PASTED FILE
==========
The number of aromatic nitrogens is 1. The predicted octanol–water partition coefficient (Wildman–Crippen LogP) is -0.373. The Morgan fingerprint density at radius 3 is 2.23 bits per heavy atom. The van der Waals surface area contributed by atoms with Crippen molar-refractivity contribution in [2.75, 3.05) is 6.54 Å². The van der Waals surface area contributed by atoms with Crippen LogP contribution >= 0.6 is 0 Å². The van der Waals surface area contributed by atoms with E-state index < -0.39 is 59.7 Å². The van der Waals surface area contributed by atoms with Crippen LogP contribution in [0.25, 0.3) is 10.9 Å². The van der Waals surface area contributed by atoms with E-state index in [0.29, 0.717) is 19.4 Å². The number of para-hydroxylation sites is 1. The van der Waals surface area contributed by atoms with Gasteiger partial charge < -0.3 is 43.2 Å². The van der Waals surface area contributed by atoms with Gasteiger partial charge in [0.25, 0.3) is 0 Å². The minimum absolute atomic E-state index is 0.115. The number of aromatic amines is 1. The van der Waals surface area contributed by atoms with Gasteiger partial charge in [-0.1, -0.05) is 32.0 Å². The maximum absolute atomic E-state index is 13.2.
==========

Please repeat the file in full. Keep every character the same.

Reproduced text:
The number of aromatic nitrogens is 1. The predicted octanol–water partition coefficient (Wildman–Crippen LogP) is -0.373. The Morgan fingerprint density at radius 3 is 2.23 bits per heavy atom. The van der Waals surface area contributed by atoms with Crippen molar-refractivity contribution in [2.75, 3.05) is 6.54 Å². The van der Waals surface area contributed by atoms with Crippen LogP contribution >= 0.6 is 0 Å². The van der Waals surface area contributed by atoms with E-state index < -0.39 is 59.7 Å². The van der Waals surface area contributed by atoms with Crippen LogP contribution in [0.25, 0.3) is 10.9 Å². The van der Waals surface area contributed by atoms with E-state index in [0.29, 0.717) is 19.4 Å². The number of para-hydroxylation sites is 1. The van der Waals surface area contributed by atoms with Gasteiger partial charge < -0.3 is 43.2 Å². The van der Waals surface area contributed by atoms with Gasteiger partial charge in [0.25, 0.3) is 0 Å². The minimum absolute atomic E-state index is 0.115. The number of aromatic amines is 1. The van der Waals surface area contributed by atoms with Gasteiger partial charge in [-0.1, -0.05) is 32.0 Å². The maximum absolute atomic E-state index is 13.2.